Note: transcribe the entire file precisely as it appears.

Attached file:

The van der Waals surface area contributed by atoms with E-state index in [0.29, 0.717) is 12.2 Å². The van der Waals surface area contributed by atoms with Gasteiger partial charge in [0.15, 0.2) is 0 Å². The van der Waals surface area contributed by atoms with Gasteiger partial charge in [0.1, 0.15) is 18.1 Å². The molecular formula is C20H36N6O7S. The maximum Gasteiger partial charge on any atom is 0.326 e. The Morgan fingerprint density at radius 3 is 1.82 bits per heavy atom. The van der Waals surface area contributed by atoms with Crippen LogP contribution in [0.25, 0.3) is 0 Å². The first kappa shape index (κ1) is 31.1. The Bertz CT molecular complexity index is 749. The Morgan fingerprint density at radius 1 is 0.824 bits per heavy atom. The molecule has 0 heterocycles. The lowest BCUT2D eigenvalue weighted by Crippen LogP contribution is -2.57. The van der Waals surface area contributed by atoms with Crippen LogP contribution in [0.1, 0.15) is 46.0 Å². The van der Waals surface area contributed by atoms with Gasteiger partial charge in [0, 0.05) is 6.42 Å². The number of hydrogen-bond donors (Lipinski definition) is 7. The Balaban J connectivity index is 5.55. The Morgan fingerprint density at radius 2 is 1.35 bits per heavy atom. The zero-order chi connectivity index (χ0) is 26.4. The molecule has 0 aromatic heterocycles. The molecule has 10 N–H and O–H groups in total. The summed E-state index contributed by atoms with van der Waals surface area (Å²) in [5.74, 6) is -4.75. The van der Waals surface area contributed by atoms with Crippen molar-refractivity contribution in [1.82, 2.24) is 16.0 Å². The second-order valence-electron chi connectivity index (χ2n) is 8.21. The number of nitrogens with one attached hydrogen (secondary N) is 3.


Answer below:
The van der Waals surface area contributed by atoms with E-state index in [0.29, 0.717) is 12.2 Å². The van der Waals surface area contributed by atoms with Gasteiger partial charge in [0.15, 0.2) is 0 Å². The van der Waals surface area contributed by atoms with Gasteiger partial charge in [0.1, 0.15) is 18.1 Å². The molecular formula is C20H36N6O7S. The maximum Gasteiger partial charge on any atom is 0.326 e. The Morgan fingerprint density at radius 3 is 1.82 bits per heavy atom. The van der Waals surface area contributed by atoms with Crippen LogP contribution in [0.25, 0.3) is 0 Å². The first kappa shape index (κ1) is 31.1. The Bertz CT molecular complexity index is 749. The Morgan fingerprint density at radius 1 is 0.824 bits per heavy atom. The molecule has 0 heterocycles. The lowest BCUT2D eigenvalue weighted by Crippen LogP contribution is -2.57. The van der Waals surface area contributed by atoms with Crippen LogP contribution in [0.1, 0.15) is 46.0 Å². The van der Waals surface area contributed by atoms with Gasteiger partial charge in [0, 0.05) is 6.42 Å². The number of hydrogen-bond donors (Lipinski definition) is 7. The Balaban J connectivity index is 5.55. The Morgan fingerprint density at radius 2 is 1.35 bits per heavy atom. The zero-order chi connectivity index (χ0) is 26.4. The molecule has 0 aromatic heterocycles. The molecule has 10 N–H and O–H groups in total. The summed E-state index contributed by atoms with van der Waals surface area (Å²) in [5.74, 6) is -4.75. The van der Waals surface area contributed by atoms with Crippen molar-refractivity contribution in [1.82, 2.24) is 16.0 Å². The second-order valence-electron chi connectivity index (χ2n) is 8.21. The number of nitrogens with one attached hydrogen (secondary N) is 3.